“What comes into our minds when we think about God is the most important thing about us.”  —A. W. Tozer

I was frustrated, but I wasn’t quite sure why. I had taught God’s Word for over 20 years on college campuses, at schools, and in local churches, and I had never had this problem before. My mind simply wasn’t “clicking.”

The thoughts weren’t coming like they used to. I found myself stopping to reread my notes silently to get back into the flow of my message. My pregnant pauses were no longer to give my listeners time to reflect; they were to give me time to look at my notes and make my point.

Had I lost my gift? Was I in the beginning stages of a mental disease? I anxiously pondered all the possibilities.

Months later, while preaching on a very technical passage, I was quoting an old commentary written in extremely small print. I took my reading glasses to the pulpit with me so I could read the selection. After quoting the commentary, I glanced down at my notes. Eureka! My problem was nothing more than an inability to see my own notes clearly.

I had no idea how bad my vision was until I saw my notes clearly through my reading glasses. My mental lapses came because I was busy trying to see, not having difficulty thinking.

That’s what happens to all of us in our perception of God. When we don’t see Him with 20/20 vision, it distorts every other area of our lives. The problem is that we usually don’t know how bad our eyesight is until we see how good it can be.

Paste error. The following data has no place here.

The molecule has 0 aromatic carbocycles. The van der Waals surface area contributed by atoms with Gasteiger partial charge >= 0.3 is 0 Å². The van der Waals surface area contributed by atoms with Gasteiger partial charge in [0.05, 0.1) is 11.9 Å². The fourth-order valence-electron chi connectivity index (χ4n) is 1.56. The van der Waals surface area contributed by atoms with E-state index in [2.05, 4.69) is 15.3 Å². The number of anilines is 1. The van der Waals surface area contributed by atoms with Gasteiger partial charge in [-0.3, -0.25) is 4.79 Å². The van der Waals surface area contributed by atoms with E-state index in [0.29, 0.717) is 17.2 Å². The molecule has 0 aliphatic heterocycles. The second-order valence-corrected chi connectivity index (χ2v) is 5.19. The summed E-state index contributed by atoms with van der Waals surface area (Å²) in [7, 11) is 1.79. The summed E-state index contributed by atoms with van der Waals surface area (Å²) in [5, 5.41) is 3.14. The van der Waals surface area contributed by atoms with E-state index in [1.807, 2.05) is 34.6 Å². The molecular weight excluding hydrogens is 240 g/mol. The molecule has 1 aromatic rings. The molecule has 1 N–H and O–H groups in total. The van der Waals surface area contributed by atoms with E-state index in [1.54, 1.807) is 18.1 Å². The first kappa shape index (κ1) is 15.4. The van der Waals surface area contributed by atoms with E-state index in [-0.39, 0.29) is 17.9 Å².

Everything in our life consciously or unconsciously comes back to one thing: who do we visualize God to be in our heart? That’s the most foundational aspect of discipleship. That determines who we are and what we become.

God longs for the distance between us and Him to be bridged with intimacy. He already sees us clearly; He wants us to see Him clearly too. Throughout the Bible, God sought this kind of relationship with His people passionately.

Can we really see God just as He is?
Can we really pull back the curtain and the shroud of mystery and say, “I’ve seen all of God?” Yes and no.  Yes, we can know God truly; but no, we cannot know Him exhaustively. Let me explain.

The “no” part is easy to demonstrate. In Exodus 33:18-20, Moses said: “Now show me your glory.” Translation? “Lord, I want to see all that you are.” Notice God’s response to Moses’ request : “And the LORD said, ‘I will cause all my goodness to pass in front of you, and I will proclaim my name, the LORD, in your presence. I will have mercy on whom I will have mercy, and I will have compassion on whom I will have compassion. But,’ he said, ‘you cannot see my face, for no one may see me and live.’ ”

So can you see all of God exhaustively? Not if you want to stay alive. You can, however, see Him to the degree He reveals Himself to you, which is as much as any of us can handle. You can receive genuine, compelling, and accurate knowledge of God.

God deeply longs for us to see Him. John 4:24 tells us that the Father is actually seeking and pursuing people to be His worshipers.

Much of the dialogue from the Last Supper in John 14 has to do with the way God has revealed Himself in Jesus. Philip finally asked Jesus point-blank, “Lord, show us the Father and that will be enough for us” (John 14:8). You can sense Jesus’ frustration as He answered: “Don’t you know me, Philip, even after I have been among you for such a long time? Anyone who has seen me has seen the Father. How can you say, ‘Show us the Father’?” (John 14:9).